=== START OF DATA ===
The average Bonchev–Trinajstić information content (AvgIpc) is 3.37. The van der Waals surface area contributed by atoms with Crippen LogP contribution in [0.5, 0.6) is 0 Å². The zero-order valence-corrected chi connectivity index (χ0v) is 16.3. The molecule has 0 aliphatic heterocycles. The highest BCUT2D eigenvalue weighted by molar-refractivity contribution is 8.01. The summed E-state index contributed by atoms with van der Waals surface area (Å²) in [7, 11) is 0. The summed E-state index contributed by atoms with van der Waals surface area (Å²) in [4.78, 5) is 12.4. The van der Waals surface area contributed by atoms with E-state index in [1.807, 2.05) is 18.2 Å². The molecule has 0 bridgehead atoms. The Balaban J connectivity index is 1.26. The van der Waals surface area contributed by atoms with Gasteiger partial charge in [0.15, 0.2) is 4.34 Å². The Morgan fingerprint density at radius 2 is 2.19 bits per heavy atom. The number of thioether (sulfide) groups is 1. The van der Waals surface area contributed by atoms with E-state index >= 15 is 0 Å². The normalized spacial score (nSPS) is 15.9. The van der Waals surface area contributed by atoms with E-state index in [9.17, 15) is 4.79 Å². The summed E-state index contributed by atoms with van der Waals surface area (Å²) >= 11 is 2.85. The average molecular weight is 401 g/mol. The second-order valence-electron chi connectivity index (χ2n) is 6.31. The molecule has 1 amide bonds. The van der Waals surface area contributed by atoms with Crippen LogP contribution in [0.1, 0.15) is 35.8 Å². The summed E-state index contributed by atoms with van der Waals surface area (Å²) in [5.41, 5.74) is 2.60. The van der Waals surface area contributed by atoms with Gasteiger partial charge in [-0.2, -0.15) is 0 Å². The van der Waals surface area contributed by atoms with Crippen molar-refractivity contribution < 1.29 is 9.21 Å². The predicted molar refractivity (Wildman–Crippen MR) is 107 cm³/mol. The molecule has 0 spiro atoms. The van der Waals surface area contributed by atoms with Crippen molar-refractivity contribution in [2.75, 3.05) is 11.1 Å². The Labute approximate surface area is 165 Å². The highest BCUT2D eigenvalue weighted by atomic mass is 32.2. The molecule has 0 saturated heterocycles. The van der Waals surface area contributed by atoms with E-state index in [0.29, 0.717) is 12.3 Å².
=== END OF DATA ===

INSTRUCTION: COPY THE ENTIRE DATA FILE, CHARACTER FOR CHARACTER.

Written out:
The average Bonchev–Trinajstić information content (AvgIpc) is 3.37. The van der Waals surface area contributed by atoms with Crippen LogP contribution in [0.5, 0.6) is 0 Å². The zero-order valence-corrected chi connectivity index (χ0v) is 16.3. The molecule has 0 aliphatic heterocycles. The highest BCUT2D eigenvalue weighted by molar-refractivity contribution is 8.01. The summed E-state index contributed by atoms with van der Waals surface area (Å²) in [7, 11) is 0. The summed E-state index contributed by atoms with van der Waals surface area (Å²) in [4.78, 5) is 12.4. The van der Waals surface area contributed by atoms with E-state index in [1.807, 2.05) is 18.2 Å². The molecule has 0 bridgehead atoms. The Balaban J connectivity index is 1.26. The van der Waals surface area contributed by atoms with Gasteiger partial charge in [0.15, 0.2) is 4.34 Å². The Morgan fingerprint density at radius 2 is 2.19 bits per heavy atom. The number of thioether (sulfide) groups is 1. The van der Waals surface area contributed by atoms with E-state index >= 15 is 0 Å². The normalized spacial score (nSPS) is 15.9. The van der Waals surface area contributed by atoms with E-state index in [9.17, 15) is 4.79 Å². The summed E-state index contributed by atoms with van der Waals surface area (Å²) >= 11 is 2.85. The average molecular weight is 401 g/mol. The second-order valence-electron chi connectivity index (χ2n) is 6.31. The molecule has 1 amide bonds. The van der Waals surface area contributed by atoms with Crippen LogP contribution in [0.1, 0.15) is 35.8 Å². The summed E-state index contributed by atoms with van der Waals surface area (Å²) in [5.41, 5.74) is 2.60. The van der Waals surface area contributed by atoms with Gasteiger partial charge in [-0.2, -0.15) is 0 Å². The van der Waals surface area contributed by atoms with Crippen molar-refractivity contribution < 1.29 is 9.21 Å². The predicted molar refractivity (Wildman–Crippen MR) is 107 cm³/mol. The molecule has 0 spiro atoms. The van der Waals surface area contributed by atoms with Crippen molar-refractivity contribution in [2.75, 3.05) is 11.1 Å². The Labute approximate surface area is 165 Å². The highest BCUT2D eigenvalue weighted by atomic mass is 32.2. The molecule has 0 saturated heterocycles. The van der Waals surface area contributed by atoms with E-state index in [0.29, 0.717) is 12.3 Å².